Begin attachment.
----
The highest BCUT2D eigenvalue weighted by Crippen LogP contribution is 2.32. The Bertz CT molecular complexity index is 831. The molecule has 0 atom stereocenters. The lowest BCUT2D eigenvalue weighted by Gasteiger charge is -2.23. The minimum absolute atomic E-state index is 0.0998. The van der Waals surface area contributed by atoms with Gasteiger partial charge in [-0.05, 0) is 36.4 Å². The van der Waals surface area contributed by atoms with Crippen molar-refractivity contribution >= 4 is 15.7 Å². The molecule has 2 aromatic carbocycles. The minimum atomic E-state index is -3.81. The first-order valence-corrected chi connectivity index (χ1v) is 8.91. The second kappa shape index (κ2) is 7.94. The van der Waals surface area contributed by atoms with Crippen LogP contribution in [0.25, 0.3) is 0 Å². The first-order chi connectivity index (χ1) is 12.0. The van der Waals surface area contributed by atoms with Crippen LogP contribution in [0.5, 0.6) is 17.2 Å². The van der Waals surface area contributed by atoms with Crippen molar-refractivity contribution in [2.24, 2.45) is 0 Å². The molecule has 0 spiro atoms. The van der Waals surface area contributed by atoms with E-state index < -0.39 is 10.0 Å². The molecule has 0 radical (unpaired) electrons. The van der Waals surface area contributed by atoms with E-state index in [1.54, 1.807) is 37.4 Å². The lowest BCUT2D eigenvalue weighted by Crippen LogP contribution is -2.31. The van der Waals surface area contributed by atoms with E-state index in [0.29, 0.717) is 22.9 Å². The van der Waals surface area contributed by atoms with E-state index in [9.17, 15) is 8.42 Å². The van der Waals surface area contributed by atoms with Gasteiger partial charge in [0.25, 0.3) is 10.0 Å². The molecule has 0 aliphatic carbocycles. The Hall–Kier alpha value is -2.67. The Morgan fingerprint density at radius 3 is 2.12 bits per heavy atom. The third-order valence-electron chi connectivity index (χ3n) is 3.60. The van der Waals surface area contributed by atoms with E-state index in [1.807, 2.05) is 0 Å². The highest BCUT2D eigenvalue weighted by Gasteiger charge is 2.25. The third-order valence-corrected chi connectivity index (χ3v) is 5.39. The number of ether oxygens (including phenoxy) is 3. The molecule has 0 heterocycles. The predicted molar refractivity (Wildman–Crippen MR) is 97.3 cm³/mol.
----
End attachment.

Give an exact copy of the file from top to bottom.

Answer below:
The highest BCUT2D eigenvalue weighted by Crippen LogP contribution is 2.32. The Bertz CT molecular complexity index is 831. The molecule has 0 atom stereocenters. The lowest BCUT2D eigenvalue weighted by Gasteiger charge is -2.23. The minimum absolute atomic E-state index is 0.0998. The van der Waals surface area contributed by atoms with Gasteiger partial charge in [-0.05, 0) is 36.4 Å². The van der Waals surface area contributed by atoms with Crippen molar-refractivity contribution >= 4 is 15.7 Å². The molecule has 2 aromatic carbocycles. The minimum atomic E-state index is -3.81. The first-order valence-corrected chi connectivity index (χ1v) is 8.91. The second kappa shape index (κ2) is 7.94. The van der Waals surface area contributed by atoms with Crippen LogP contribution in [0.25, 0.3) is 0 Å². The first-order chi connectivity index (χ1) is 12.0. The van der Waals surface area contributed by atoms with Crippen LogP contribution in [0.5, 0.6) is 17.2 Å². The van der Waals surface area contributed by atoms with Crippen molar-refractivity contribution in [2.24, 2.45) is 0 Å². The molecule has 0 spiro atoms. The van der Waals surface area contributed by atoms with E-state index < -0.39 is 10.0 Å². The molecule has 0 radical (unpaired) electrons. The van der Waals surface area contributed by atoms with E-state index in [1.54, 1.807) is 37.4 Å². The lowest BCUT2D eigenvalue weighted by Crippen LogP contribution is -2.31. The van der Waals surface area contributed by atoms with E-state index in [0.29, 0.717) is 22.9 Å². The van der Waals surface area contributed by atoms with E-state index in [9.17, 15) is 8.42 Å². The van der Waals surface area contributed by atoms with Gasteiger partial charge in [0.25, 0.3) is 10.0 Å². The molecule has 0 aliphatic carbocycles. The Hall–Kier alpha value is -2.67. The Morgan fingerprint density at radius 3 is 2.12 bits per heavy atom. The third-order valence-electron chi connectivity index (χ3n) is 3.60. The van der Waals surface area contributed by atoms with E-state index in [1.807, 2.05) is 0 Å². The highest BCUT2D eigenvalue weighted by Gasteiger charge is 2.25. The third-order valence-corrected chi connectivity index (χ3v) is 5.39. The number of ether oxygens (including phenoxy) is 3. The molecule has 0 heterocycles. The predicted molar refractivity (Wildman–Crippen MR) is 97.3 cm³/mol.